Joseph P. Pons Sr., 83, led family thoroughbred farm

October 13, 2005|By JACQUES KELLY | JACQUES KELLY,SUN REPORTER

Joseph P. Pons Sr., patriarch of the family that owns Maryland's oldest extant commercial thoroughbred breeding farm, died of a heart attack yesterday morning at his Bel Air home. He was 83.

Mr. Pons resided at Country Life Farm with his wife and four of their five children. Racing's all-time money winner, Cigar, was born at the farm, and 1961 Kentucky Derby and Preakness winner Carry Back was bred there.

"It just won't be the same, walking out in the paddock and not seeing Joe," said William "Billy" Boniface of Bonita Farm. "He was a fixture to all horsemen. He was just about everywhere there was anything to do with racing around here."

Born in Garden City, N.Y., he was the son of Adolphe Pons, a horseman and adviser to New York subway system financier August Belmont II. The elder Mr. Pons founded Country Life Farm in 1933 and moved his family there.

Mr. Pons attended Bel Air High School before graduating from the old Newman School in Lakehurst, N.J. His studies at Notre Dame University were interrupted by Army service during World War II, in a cavalry unit.

After the war, he earned a Bachelor of Arts degree in economics from Notre Dame and returned to Country Life. His father died in 1951, and Mr. Pons embarked on nearly five decades of the thoroughbred operation with his brother, John Pons, who died in 1996.

In the 1950s, the farm's leading sire was a stallion with the unlikely name of Saggy -- the only horse to defeat champion Citation as a 3-year-old.

"In 1957, an Ohio racetracker named Jack Price had a mare named Joppy stop at the farm on the way to Florida for a $500 breeding session with an aging stallion named Saggy. The result, improbably, was a Kentucky Derby winner named Carry Back," said a 1995 Sun article.

The article said that Carry Back's success guaranteed Country Life a place in racing history but that the farm declined in the 1970s because Mr. Pons was battling alcoholism.

By 1980, he was in recovery and a decade later, according to another Sun account, he was helping others in Harford County overcome addictions to alcohol and drugs.

Mr. Pons devoted Saturday mornings to inmates at the Harford County Detention Center, helping the down-and-out to regain control of their lives. He was credited with starting a support group and counseling program for alcoholic inmates in the jail and with starting another program at the old Fallston General Hospital.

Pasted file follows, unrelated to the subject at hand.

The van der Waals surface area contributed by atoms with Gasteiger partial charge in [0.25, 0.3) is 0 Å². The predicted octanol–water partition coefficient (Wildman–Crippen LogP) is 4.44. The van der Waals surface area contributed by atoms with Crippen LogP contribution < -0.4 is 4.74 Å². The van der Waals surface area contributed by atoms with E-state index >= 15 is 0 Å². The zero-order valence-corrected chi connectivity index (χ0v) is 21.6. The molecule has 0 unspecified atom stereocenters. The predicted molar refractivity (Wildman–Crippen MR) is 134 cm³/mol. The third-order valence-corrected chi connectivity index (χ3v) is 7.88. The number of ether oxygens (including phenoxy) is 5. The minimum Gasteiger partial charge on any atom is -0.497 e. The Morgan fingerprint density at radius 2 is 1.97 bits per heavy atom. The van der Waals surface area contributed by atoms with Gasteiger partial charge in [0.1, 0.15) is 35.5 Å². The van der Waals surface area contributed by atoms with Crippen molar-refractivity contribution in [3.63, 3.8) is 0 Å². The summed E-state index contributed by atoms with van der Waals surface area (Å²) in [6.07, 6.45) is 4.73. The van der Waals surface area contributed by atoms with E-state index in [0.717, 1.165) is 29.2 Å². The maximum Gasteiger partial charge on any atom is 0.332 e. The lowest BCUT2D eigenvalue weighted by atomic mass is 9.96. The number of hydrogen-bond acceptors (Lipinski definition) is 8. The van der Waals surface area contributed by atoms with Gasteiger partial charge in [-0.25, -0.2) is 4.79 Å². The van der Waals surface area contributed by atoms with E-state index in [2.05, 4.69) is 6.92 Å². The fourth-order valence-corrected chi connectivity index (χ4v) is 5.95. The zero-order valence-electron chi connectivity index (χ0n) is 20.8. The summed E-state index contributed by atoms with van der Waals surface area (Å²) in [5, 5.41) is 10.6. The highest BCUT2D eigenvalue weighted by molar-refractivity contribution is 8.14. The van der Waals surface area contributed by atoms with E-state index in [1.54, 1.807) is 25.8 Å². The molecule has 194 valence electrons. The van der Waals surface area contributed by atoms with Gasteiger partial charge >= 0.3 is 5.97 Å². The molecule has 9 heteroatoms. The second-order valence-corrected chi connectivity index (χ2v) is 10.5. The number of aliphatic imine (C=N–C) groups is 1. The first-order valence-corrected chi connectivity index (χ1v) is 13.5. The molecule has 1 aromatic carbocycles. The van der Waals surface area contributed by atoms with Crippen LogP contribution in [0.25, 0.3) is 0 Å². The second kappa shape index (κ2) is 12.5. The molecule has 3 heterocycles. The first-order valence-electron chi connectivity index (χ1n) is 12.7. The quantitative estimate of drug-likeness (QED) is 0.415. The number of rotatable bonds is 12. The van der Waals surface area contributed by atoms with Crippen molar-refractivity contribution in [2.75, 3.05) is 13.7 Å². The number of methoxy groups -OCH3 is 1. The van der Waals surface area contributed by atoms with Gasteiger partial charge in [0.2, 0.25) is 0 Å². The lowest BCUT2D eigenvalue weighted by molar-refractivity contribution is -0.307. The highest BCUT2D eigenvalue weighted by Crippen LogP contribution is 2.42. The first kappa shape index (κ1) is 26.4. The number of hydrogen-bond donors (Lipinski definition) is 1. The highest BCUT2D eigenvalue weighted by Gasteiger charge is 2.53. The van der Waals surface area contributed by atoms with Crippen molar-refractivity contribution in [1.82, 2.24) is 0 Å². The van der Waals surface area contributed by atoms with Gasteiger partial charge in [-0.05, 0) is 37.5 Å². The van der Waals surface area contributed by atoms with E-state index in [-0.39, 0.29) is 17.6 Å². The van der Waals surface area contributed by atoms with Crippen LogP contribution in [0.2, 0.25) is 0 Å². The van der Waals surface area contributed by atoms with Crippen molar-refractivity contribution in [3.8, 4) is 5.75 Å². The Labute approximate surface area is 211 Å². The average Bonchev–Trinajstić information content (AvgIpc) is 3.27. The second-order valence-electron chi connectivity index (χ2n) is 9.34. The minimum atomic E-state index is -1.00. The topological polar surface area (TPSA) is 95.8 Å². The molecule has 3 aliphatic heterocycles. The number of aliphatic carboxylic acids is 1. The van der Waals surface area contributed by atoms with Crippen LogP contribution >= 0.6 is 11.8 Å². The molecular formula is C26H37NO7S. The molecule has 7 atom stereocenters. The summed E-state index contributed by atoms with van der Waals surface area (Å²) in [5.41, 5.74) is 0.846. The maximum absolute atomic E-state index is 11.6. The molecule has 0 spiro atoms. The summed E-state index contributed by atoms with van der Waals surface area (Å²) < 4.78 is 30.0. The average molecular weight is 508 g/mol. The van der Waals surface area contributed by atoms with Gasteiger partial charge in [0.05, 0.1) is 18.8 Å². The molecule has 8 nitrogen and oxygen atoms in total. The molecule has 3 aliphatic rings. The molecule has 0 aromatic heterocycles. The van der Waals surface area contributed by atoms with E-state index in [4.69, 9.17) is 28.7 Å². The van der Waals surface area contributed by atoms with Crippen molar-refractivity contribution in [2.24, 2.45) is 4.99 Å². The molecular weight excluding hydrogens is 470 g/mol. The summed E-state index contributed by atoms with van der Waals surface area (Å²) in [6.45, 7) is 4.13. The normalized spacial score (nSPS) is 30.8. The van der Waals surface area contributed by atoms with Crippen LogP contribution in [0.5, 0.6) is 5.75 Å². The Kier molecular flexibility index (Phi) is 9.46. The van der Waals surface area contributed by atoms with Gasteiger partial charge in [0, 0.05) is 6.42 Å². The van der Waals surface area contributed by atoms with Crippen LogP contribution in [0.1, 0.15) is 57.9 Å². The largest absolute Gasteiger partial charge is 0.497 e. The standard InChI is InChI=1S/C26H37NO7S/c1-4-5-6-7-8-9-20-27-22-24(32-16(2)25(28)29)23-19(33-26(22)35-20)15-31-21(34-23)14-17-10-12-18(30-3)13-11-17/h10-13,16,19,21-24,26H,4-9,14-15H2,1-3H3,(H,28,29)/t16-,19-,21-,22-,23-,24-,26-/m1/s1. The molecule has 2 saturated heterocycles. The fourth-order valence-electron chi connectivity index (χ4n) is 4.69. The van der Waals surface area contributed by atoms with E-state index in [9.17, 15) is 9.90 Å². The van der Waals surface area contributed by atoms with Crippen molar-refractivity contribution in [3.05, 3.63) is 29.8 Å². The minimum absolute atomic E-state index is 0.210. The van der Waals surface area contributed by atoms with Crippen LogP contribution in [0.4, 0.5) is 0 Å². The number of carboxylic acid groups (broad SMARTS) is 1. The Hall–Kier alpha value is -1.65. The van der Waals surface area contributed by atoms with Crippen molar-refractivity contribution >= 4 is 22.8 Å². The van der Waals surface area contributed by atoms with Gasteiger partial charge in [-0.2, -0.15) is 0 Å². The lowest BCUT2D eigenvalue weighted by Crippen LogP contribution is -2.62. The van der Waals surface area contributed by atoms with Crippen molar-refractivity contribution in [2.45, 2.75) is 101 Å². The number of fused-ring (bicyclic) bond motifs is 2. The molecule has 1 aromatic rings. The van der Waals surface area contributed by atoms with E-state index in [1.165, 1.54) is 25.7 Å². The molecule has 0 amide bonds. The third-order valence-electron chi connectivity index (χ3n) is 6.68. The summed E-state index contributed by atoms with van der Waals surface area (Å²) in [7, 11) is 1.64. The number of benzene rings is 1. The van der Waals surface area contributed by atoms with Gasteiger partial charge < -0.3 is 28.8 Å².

"The greatest payoff for me is that it keeps me straight," Mr. Pons told a Sun reporter in 1990, recalling how he was on the brink of losing many of the things he valued most -- his family, his health and the 120-acre horse farm south of Bel Air. "I almost threw it all away by drinking," he said.

He held weekly support meetings for motorists convicted of driving while intoxicated and ordered by Harford Circuit Court to seek counseling.

"He bred a lot of good horses over the years," said son Joseph P. "Josh" Pons Jr. "But he was never shy about being in the [Alcoholics Anonymous] program."

"He was so upfront about all of his problems. He rose above it all with frankness and candor," said Ross Peddicord, a former Evening Sun writer. "But his greatest legacy was his family, who built Country Life into one of the top breeding farms in the state."

In recent years, the farm was home to Allen's Prospect, five-time national leader by number of winners, and Malibu Moon, sire of 2004 champion 2-year-old Declan's Moon. Cigar, the 1995 and 1996 Horse of the Year, is North America's all-time money leader at $9,999,815.

Mr. Pons attended so many racing meets that one friend told a head waiter at France's Arc de Triomphe race not to remove a chair at the club house because Joe Pons will probably show up.

He presided at an annual Preakness party at his home the Thursday preceding the May race. He would greet horsemen and turf writers from his home's porch, which at that time of the year was banked with white-flowering bushes -- and with mares and the newborn foals visible in the distance.

Mr. Pons, for all his struggles and successes, never took himself too seriously, friends and family said. He always had a joke ready and an easy laugh.

Active in racing circles and the farm's operation to the end, Mr. Pons chatted with friends for several hours at the last event he was to attend -- Friday night's Maryland Million Gala at the Maryland Club.

A memorial gathering for Mr. Pons, who donated his body to the Maryland Anatomy Board, will be held from 3 p.m. to 8 p.m. Monday at Country Life Farm on Old Joppa Road.

Survivors, in addition to his son, include his wife of 55 years, the former Mary Jo Ryan; two other sons, Andrew M. Pons and Michael Pons; two daughters, Alice Pons and Honore "Norah" Pons, both of Piney Point; and six grandchildren.

jacques.kelly@baltsun.com

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